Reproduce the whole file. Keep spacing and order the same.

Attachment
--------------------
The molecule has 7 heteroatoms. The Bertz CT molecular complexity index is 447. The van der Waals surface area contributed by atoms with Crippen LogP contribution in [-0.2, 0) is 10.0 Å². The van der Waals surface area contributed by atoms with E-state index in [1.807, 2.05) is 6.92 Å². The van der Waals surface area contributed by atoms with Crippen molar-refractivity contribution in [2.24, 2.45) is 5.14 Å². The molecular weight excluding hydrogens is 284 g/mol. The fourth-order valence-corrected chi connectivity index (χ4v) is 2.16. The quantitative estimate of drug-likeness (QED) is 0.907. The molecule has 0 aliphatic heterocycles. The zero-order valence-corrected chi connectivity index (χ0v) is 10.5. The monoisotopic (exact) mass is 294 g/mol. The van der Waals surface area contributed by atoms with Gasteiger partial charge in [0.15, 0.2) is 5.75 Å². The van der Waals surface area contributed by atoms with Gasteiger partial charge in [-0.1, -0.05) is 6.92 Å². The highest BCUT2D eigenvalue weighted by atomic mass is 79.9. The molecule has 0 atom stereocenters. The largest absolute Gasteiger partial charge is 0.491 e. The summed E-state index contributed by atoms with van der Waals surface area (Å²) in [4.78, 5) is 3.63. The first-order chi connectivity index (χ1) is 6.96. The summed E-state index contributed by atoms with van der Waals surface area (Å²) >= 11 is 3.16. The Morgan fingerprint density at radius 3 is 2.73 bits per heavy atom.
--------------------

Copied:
The molecule has 7 heteroatoms. The Bertz CT molecular complexity index is 447. The van der Waals surface area contributed by atoms with Crippen LogP contribution in [-0.2, 0) is 10.0 Å². The van der Waals surface area contributed by atoms with E-state index in [1.807, 2.05) is 6.92 Å². The van der Waals surface area contributed by atoms with Crippen molar-refractivity contribution in [2.24, 2.45) is 5.14 Å². The molecular weight excluding hydrogens is 284 g/mol. The fourth-order valence-corrected chi connectivity index (χ4v) is 2.16. The quantitative estimate of drug-likeness (QED) is 0.907. The molecule has 0 aliphatic heterocycles. The zero-order valence-corrected chi connectivity index (χ0v) is 10.5. The monoisotopic (exact) mass is 294 g/mol. The van der Waals surface area contributed by atoms with Gasteiger partial charge in [0.15, 0.2) is 5.75 Å². The van der Waals surface area contributed by atoms with Gasteiger partial charge in [-0.1, -0.05) is 6.92 Å². The highest BCUT2D eigenvalue weighted by atomic mass is 79.9. The molecule has 0 atom stereocenters. The largest absolute Gasteiger partial charge is 0.491 e. The summed E-state index contributed by atoms with van der Waals surface area (Å²) in [4.78, 5) is 3.63. The first-order chi connectivity index (χ1) is 6.96. The summed E-state index contributed by atoms with van der Waals surface area (Å²) >= 11 is 3.16. The Morgan fingerprint density at radius 3 is 2.73 bits per heavy atom.